Braving wintry weather, Bosnian war refugees dodge sniper bullets, gather wood.

The causes of the former Yugoslavia’s year-long civil war are confusing. The international media tend to portray the war as religious and ethnic, with the Serbs as perpetrators. Diplomatic and foreign-service workers who have lived in that region, however, say it is unfair to blame all Serbs or to view this as an Orthodox (Serbian) versus Muslim (Bosnian) religious war.

Last month’s assassination of Bosnia’s deputy prime minister has damaged hopes for a swift settlement to the fighting. Since the conflict began, more than 17,000 people have been killed. There are one million refugees.

Journalist Lyn Cryderman recently traveled to the former Yugoslavia with Mercy Corps International, an ecumenical relief-and-development agency headquartered in Portland, Oregon. He filed this exclusive report:

I have been to refugee camps, but none like Gasinci in western Croatia. Winter has arrived, and at least half the camp’s population is living in crude, military tents.

There are no floors; no water—except a well a half-kilometer away; rats as big as small cats. With temperatures dropping, the race to cut and store wood consumes every able body. Despite meager resources and a daily influx of Bosnian refugees, Croatia’s arms stretch wide to receive them. If the United States had the same proportion of refugees as Croatia, there would be 17 million to care for. Those refugees not massacred—mostly old men and women, and children—escape to camps such as Gasinci. The younger girls are forced to serve the Serbian soldiers in “rape camps,” while men and intellectuals of soldier age are simply killed.

There is nothing clean or neat about ethnic cleansing.

A crowd gathers in the camp because the imam has arrived. He strides up to Peter Kuzmic, dean of nearby Evangelical Theological Seminary, who has just come from a meeting with the Catholic bishop of Dakovo.

They embrace and talk earnestly about the spiritual needs of the refugees. Somehow, ecumenism seems less threatening with an invading army ten kilometers away.

Three children follow me everywhere. One reaches for my hand whenever I am not taking pictures. Later, an interpreter tells me I remind them of their father. He was dragged from their house in a Bosnian village and shot in front of his wife and children. Their mother was dragged away by teenage soldiers smelling of sljivoic, the potent brandy passed around each morning to keep the troops from thinking too much about their deeds.

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It is time to leave. And as I bend to receive my gift of two slender arms hugging my neck, I think of my own little Molly, wondering why one child should sleep in down and cotton, another child in a tent with rats.

As I head for my car, I meet a young man from Atlanta. I ask him the obvious question, and he tells me his church has sent him and a group of other teenagers to this camp to minister. They have vowed to keep a presence here throughout the war. I think of my own teenage son hoping to go to Key Largo with his youth group for some sun.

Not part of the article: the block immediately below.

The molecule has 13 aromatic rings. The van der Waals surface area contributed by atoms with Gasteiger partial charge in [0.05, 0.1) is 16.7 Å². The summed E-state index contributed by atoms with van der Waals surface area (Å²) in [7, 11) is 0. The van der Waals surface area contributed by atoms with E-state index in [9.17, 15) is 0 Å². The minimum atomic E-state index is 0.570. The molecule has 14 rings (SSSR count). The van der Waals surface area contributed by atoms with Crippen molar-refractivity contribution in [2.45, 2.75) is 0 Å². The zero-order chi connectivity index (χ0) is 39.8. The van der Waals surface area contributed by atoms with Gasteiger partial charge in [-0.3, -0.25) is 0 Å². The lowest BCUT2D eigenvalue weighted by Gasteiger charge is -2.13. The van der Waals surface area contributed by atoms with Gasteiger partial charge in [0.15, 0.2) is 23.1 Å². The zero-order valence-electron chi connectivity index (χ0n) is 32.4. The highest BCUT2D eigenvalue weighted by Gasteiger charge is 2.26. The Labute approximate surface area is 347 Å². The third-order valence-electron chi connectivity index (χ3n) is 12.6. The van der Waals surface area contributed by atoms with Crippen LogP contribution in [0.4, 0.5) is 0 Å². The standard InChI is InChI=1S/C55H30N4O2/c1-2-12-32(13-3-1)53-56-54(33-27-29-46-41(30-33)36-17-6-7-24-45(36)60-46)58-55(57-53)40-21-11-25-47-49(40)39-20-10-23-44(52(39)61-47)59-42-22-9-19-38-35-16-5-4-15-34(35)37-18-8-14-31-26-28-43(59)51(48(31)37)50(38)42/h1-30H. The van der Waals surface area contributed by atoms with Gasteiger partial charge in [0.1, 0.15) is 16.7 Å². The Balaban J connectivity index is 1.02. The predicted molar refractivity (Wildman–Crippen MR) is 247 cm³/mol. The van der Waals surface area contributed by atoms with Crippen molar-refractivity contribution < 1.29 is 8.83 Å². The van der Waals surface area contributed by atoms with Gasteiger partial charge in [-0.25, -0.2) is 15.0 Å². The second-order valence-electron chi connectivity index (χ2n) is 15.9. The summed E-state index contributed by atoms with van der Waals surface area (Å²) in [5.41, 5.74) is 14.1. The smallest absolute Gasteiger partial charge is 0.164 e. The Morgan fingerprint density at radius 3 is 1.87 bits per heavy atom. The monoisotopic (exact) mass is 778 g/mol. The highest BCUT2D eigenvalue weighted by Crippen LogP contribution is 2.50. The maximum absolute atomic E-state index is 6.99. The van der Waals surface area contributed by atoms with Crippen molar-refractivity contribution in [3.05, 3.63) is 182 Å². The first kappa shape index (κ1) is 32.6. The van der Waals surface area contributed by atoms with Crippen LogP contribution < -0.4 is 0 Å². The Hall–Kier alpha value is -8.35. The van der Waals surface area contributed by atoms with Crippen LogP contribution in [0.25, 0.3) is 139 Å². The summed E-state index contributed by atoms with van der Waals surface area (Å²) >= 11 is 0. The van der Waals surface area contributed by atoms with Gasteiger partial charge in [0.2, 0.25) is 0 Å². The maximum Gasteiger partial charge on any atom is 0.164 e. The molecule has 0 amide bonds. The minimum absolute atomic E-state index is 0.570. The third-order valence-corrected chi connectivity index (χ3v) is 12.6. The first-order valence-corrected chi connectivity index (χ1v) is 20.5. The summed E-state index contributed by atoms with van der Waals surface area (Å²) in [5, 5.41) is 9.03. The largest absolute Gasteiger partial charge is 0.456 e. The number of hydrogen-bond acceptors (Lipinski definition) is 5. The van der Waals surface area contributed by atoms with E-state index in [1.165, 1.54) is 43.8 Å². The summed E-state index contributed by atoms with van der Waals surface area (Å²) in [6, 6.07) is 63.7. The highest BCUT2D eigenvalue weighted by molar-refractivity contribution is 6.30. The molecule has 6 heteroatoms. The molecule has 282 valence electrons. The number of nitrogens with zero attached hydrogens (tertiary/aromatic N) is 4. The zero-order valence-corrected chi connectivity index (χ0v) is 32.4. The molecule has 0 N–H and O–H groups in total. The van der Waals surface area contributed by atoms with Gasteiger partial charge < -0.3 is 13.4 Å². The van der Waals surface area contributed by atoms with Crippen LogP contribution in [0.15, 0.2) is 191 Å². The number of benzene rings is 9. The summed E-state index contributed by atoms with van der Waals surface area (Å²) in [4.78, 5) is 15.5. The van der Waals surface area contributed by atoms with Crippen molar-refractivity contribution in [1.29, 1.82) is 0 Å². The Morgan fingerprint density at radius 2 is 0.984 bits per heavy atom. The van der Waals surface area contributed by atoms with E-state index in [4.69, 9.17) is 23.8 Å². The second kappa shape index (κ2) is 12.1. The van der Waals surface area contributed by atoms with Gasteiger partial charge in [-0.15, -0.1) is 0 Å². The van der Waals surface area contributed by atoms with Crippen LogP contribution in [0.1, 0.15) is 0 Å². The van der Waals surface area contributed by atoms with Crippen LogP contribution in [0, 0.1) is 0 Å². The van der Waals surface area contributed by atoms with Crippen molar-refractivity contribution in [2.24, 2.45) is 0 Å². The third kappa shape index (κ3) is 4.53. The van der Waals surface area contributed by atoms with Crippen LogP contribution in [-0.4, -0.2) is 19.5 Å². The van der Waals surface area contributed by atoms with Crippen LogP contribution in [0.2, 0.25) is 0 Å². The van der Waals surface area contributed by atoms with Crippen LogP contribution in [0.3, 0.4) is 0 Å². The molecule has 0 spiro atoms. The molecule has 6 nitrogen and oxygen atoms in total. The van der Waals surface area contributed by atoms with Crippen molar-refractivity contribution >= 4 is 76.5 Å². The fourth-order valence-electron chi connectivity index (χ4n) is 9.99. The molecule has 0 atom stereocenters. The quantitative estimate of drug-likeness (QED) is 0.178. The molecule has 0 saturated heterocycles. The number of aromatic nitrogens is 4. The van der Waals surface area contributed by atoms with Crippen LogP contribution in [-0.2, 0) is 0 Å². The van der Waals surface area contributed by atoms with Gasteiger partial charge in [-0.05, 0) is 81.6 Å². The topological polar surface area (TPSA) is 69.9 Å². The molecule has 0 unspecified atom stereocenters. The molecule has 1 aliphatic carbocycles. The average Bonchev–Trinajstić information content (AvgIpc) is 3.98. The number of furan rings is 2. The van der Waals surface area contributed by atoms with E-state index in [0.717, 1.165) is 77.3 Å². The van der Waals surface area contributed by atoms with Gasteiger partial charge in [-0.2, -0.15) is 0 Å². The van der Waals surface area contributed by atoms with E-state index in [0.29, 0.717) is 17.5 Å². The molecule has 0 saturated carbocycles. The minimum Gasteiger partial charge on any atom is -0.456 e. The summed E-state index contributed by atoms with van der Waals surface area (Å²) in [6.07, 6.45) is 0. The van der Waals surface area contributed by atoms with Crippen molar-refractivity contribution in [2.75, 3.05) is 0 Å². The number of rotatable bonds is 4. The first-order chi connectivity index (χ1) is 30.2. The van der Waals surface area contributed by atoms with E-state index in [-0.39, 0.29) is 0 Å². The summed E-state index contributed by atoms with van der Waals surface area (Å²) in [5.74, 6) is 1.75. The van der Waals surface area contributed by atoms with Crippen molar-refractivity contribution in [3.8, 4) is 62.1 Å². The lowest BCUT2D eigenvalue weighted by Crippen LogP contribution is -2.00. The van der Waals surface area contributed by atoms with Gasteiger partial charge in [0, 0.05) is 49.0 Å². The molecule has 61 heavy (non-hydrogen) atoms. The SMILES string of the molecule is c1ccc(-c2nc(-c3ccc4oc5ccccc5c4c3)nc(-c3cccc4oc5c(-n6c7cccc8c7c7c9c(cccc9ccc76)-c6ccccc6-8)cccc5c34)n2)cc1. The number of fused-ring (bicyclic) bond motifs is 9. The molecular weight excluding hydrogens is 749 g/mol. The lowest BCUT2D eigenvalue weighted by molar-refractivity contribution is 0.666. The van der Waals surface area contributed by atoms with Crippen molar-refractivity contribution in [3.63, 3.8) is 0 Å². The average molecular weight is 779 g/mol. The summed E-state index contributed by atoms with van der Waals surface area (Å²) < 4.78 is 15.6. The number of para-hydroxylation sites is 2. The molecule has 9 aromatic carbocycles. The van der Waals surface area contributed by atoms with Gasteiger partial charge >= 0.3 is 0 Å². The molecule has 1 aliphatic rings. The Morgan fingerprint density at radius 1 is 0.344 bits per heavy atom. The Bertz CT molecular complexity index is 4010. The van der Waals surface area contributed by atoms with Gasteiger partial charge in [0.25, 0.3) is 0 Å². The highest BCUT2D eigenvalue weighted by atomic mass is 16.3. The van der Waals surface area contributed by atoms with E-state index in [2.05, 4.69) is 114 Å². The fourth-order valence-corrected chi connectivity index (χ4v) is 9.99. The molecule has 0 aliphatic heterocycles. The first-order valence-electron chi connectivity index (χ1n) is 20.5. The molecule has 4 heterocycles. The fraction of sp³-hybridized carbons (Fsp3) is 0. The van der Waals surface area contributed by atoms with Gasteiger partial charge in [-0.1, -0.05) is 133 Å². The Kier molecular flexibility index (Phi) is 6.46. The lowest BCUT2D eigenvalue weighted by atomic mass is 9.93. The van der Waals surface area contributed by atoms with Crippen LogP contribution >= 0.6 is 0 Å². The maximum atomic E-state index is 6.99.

Into Sarajevo

Over breakfast at the Dubrovnik Hotel in Zagreb, my traveling companion, Landrum Bolling, and I decide we cannot continue on our tour of “the former Yugoslavia” without trying to reach Sarajevo. He, at 78, a career diplomat, and I, at 43, a journalist and book editor, are an odd-looking pair of travelers. We talk our way onto a United Nations relief flight. Before we know it, we are hustling to catch the next C-130 carrying the day’s first load of flour and canned goods into the city that once was the jewel of the Winter Olympic Games.

En route, I ask a British diplomat: “Are the Serbs as bad as the press has portrayed them to be?”

He replies: “If you’re counting the past fifty weeks, yes. But if you’re counting the last fifty years, it’s simply their turn. At the end of World War II, the Bosnians, one of Hitler’s rump armies, unleashed their fury against the Serbs.”

We land without incident, although we hear shelling and small-arms fire the minute we hit the tarmac. We jump into a Land Rover driven by a young French-Canadian who oversees the distribution of any food that gets in.

“Have you read about Sniper’s Alley?” he asks, turning up the volume on his cassette player.

Before I can answer, he announces, “We’re in it.”

We arrive at the back door of the Sarajevo Holiday Inn. The front entrance faces a known sniper outpost. Inside, it is a dark room with boarded-up windows and no electricity. After finding my room—shattered window, no heat—I head back downstairs to take a walk.

On the streets

I head across the street behind the hotel. Every building shows the effects of direct, heavy-artillery hits, and small-arms fire punctuates the air. I am very scared. Two women walk past me and I rush to keep up with them.

“Do you live here?” is my first stupid question.

“Yes, about three kilometers from here.”

“Isn’t it dangerous to walk home?”